Root Canal FAQ

Who performs endodontic treatment?

All dentists, including your general dentist, received some training in endodontics while in dental school. Often, general dentists refer patients needing root canal treatment to endodontists.

What is an endodontist?

Endodontists are dentists who specialize in treating the soft inner tissue of your teeth’s roots. After they complete dental school, they attend another dental school program for two or three more years. This program is called an advanced specialty education program. They study only endodontic treatment and learn advanced techniques so they can give you the very best care.

Why is there a need for endodontic treatment?

Sometimes the pulp inside your tooth becomes inflamed or infected. This can be caused by deep decay, repeated dental procedures on the tooth, a crack or chip in the tooth, or a blow to the tooth.

What are the signs of needing endodontic treatment?

Signs to look for include pain, prolonged sensitivity to heat or cold, discoloration of the tooth, and swelling and tenderness in the nearby gums. But sometimes, there are no symptoms.

How does endodontic treatment save the tooth?

After obtaining good anesthesia, the endodontist removes the inflamed or infected pulp, carefully cleans and shapes the inside of the tooth, then fills and seals the pulp space with the gutta percha root filling material. Afterwards, you return to your general dentist, who will place a crown or other restoration on the tooth to protect it and restore it to full function.

Will I feel pain during or after the procedure?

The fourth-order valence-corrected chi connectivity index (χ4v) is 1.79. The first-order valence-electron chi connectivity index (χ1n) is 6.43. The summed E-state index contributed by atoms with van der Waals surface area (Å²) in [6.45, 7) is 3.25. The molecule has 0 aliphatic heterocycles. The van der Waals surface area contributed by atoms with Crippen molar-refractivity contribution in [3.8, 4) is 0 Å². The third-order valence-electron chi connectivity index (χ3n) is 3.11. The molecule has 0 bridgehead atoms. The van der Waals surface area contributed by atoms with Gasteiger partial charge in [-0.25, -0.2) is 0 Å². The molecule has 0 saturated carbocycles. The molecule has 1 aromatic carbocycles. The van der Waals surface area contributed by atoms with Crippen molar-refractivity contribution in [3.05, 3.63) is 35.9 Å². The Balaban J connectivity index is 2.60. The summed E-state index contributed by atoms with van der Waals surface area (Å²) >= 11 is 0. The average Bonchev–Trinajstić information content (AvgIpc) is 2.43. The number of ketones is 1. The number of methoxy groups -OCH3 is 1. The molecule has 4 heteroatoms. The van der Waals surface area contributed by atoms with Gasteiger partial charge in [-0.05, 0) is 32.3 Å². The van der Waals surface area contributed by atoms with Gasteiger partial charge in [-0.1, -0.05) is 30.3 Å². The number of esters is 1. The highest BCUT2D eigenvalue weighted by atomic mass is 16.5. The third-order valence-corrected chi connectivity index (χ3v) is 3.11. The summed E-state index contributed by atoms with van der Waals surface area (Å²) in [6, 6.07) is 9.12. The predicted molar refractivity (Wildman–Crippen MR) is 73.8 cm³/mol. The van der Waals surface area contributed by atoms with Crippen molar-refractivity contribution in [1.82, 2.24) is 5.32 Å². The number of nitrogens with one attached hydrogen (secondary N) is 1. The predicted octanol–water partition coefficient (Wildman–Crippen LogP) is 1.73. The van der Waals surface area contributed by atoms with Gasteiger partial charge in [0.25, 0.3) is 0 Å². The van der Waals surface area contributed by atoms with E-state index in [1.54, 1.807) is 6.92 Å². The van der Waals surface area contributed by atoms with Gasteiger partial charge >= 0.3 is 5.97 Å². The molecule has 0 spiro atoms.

While many patients may be in great pain before seeing an endodontist, most report that the pain is relieved by the endodontist and that they are comfortable during the procedure. For the first few days after treatment, the tooth may feel sensitive, especially if there was pain or infection before the procedure. This discomfort can be relieved with over-the-counter or prescription medications. The endodontist will tell you how to care for your tooth at home.

How much will the procedure cost?

The cost varies depending on how severe the problem is and which tooth is affected. Many dental insurance policies cover endodontic treatment. Generally, treatment and restoration of your natural tooth is the least expensive option. The only alternative is having the tooth extracted and replaced with a bridge, implant, or removable partial denture to restore chewing function and prevent adjacent teeth from shifting.

Will the tooth need any special care or additional treatment?

You should not chew or bite on the treated tooth until you have had it restored by your general dentist because your tooth could fracture. Otherwise, just practice good oral hygiene – brushing, flossing and regular checkups and cleanings. Endodontically treated teeth can last for many years, even a lifetime.

What causes an endodontically treated tooth to need additional treatment?

New trauma, deep decay, or a loose, cracked or broken filling can cause new infection in your tooth. In some cases, your endodontist may discover very narrow or curved canals that could not be treated during the initial procedure. Sometimes a previously root canaled tooth may develop an infection of the external surface of the root and may need endodontic surgery to be saved.

What is endodontic surgery?

The most common endodontic surgical procedure is an apicoectomy or root-end resection. It is used to relieve inflammation or infection in the bony area around the end of your tooth that continues after endodontic treatment. The endodontist lowers the gum tissue and removes the infected tissue and may remove the very end of the root. A small filling may be placed to seal the root canal.

Endodontists use local anesthetics, like those used when you have a cavity filled. Most patients return to their normal activities the next day. For more on surgery, see Endodontic Surgery.